Microscopic Monsters

Not only are mites in our mattresses, they’re in carpeting, upholstered furniture, and drapes. Unfortunately, mattresses are where the largest build-up of dust mites usually occurs, simply due to the amount of time spent there, the large area of most mattresses, the materials they’re made of, and the reality that mattresses are rarely cleaned. According to Wikipedia, a dust mite will excrete 2000 fecal particles within its life time (of around 10 weeks). There are effectively colonies of these creatures, eating dead skin, reproducing, and excreting in mattresses and other common household furnishings.

What’s so bad about this is that since dust mites (and their feces) are so small and light, every time we create movement around them, they can become airborne. Such movement can include fans, centralized air systems, and people or pets simply going about their daily business. When the mites become airborne, that’s when they become most hazardous for people. Our respiratory systems cannot break down such particles the way our digestive system does, so the mites and related particles can reach sensitive tissues. Inhaling too many such particles can cause or worsen allergies, asthma, coughing, mucus build-up, itchy nose, sneezing, and other breathing problems. If there is already an infection in the respiratory system, like pneumonia or bronchitis, it also could prevent a quick recovery (EHSO).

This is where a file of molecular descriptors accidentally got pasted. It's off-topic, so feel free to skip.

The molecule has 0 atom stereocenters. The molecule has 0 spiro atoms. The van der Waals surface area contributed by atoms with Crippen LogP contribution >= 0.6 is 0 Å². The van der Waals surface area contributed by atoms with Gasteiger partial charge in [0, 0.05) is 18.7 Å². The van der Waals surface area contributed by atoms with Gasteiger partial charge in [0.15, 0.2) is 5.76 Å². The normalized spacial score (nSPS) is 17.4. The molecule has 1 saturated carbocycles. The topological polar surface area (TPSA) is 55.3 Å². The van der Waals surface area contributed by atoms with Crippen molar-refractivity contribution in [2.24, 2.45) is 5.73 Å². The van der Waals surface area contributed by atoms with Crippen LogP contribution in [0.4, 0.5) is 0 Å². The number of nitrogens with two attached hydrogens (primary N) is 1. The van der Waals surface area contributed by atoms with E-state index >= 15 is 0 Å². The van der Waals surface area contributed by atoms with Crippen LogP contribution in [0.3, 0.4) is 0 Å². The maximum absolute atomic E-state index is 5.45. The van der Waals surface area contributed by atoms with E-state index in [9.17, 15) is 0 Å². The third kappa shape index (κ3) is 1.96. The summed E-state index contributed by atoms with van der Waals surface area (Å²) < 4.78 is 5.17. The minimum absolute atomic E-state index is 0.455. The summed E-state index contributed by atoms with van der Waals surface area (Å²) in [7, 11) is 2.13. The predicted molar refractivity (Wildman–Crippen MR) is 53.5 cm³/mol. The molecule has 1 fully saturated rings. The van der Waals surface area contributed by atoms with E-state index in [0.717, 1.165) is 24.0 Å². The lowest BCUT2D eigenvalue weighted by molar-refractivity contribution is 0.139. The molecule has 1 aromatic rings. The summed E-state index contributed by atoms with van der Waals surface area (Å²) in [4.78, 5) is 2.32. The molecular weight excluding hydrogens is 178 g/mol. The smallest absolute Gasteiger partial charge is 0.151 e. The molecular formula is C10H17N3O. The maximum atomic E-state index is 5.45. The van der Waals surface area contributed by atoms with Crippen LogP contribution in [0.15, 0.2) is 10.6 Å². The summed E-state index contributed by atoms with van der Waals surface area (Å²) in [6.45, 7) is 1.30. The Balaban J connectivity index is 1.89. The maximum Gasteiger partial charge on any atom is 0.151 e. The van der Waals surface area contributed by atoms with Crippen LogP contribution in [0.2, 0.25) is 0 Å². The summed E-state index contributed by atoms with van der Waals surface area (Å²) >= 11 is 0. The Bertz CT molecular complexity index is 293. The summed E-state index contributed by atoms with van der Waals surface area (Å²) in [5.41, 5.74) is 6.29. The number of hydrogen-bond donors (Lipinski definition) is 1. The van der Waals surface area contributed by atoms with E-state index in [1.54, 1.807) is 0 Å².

Mattress companies are aware of this problem. The build-up of dust mites and their feces is the reason why many mattress companies recommend replacing your mattress every eight years (BedTimes). For those sensitive to them, allergists suggest using dust mite-proof covers, and washing the bedding in hot water weekly to decrease allergy and asthma symptoms. They also suggest vacuuming once or twice a week to reduce the amount of dust in the home (EHSO). Regardless of whether you have carpeting or hard flooring, vacuuming is important since it actually removes the dust mites and related particles from the environment, by trapping them in filters and/or bags.

There is no way to completely remove dust mites from our living environments. However, you can reduce the harmful impact they have on your health by taking measures toward preventing them from building up in your home and your belongings. Doing so can help ensure a safe and healthy environment for you, others you live with, and your guests and visitors.